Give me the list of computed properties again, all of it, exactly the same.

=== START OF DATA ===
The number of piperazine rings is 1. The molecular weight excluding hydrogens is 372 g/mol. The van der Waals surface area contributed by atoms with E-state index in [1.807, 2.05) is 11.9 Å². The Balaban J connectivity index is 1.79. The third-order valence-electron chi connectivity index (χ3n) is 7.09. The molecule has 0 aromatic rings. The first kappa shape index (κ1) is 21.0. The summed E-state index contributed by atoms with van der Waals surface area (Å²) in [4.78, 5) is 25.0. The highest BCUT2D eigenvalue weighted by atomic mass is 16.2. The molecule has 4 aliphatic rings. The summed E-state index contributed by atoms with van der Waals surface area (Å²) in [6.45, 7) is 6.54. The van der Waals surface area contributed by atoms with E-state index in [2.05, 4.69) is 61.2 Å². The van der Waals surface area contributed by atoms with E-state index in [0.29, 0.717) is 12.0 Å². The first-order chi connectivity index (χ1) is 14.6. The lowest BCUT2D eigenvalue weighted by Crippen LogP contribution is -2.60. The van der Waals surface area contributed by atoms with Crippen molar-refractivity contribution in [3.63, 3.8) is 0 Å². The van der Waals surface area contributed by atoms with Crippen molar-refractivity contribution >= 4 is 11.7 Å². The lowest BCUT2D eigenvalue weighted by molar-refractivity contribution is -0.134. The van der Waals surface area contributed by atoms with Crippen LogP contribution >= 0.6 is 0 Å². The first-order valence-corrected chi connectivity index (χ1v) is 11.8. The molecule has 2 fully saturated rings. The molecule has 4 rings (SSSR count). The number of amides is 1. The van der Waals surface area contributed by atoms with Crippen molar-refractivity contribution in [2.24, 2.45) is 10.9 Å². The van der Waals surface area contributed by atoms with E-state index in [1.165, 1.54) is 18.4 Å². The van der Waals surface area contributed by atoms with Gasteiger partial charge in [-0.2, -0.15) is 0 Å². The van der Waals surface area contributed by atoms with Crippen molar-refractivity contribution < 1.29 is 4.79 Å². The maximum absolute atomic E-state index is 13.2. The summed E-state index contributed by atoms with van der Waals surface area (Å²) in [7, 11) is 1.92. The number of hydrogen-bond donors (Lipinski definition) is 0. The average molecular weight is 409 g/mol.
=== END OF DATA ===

The number of piperazine rings is 1. The molecular weight excluding hydrogens is 372 g/mol. The van der Waals surface area contributed by atoms with E-state index in [1.807, 2.05) is 11.9 Å². The Balaban J connectivity index is 1.79. The third-order valence-electron chi connectivity index (χ3n) is 7.09. The molecule has 0 aromatic rings. The first kappa shape index (κ1) is 21.0. The summed E-state index contributed by atoms with van der Waals surface area (Å²) in [4.78, 5) is 25.0. The highest BCUT2D eigenvalue weighted by atomic mass is 16.2. The molecule has 4 aliphatic rings. The summed E-state index contributed by atoms with van der Waals surface area (Å²) in [6.45, 7) is 6.54. The van der Waals surface area contributed by atoms with E-state index in [2.05, 4.69) is 61.2 Å². The van der Waals surface area contributed by atoms with E-state index in [0.29, 0.717) is 12.0 Å². The first-order chi connectivity index (χ1) is 14.6. The lowest BCUT2D eigenvalue weighted by Crippen LogP contribution is -2.60. The van der Waals surface area contributed by atoms with Crippen molar-refractivity contribution in [3.63, 3.8) is 0 Å². The van der Waals surface area contributed by atoms with Crippen molar-refractivity contribution >= 4 is 11.7 Å². The lowest BCUT2D eigenvalue weighted by molar-refractivity contribution is -0.134. The van der Waals surface area contributed by atoms with Crippen LogP contribution >= 0.6 is 0 Å². The first-order valence-corrected chi connectivity index (χ1v) is 11.8. The molecule has 2 fully saturated rings. The molecule has 4 rings (SSSR count). The number of amides is 1. The van der Waals surface area contributed by atoms with Crippen molar-refractivity contribution in [2.24, 2.45) is 10.9 Å². The van der Waals surface area contributed by atoms with E-state index in [1.165, 1.54) is 18.4 Å². The van der Waals surface area contributed by atoms with Gasteiger partial charge in [-0.2, -0.15) is 0 Å². The van der Waals surface area contributed by atoms with Crippen molar-refractivity contribution < 1.29 is 4.79 Å². The maximum absolute atomic E-state index is 13.2. The summed E-state index contributed by atoms with van der Waals surface area (Å²) in [7, 11) is 1.92. The number of hydrogen-bond donors (Lipinski definition) is 0. The average molecular weight is 409 g/mol.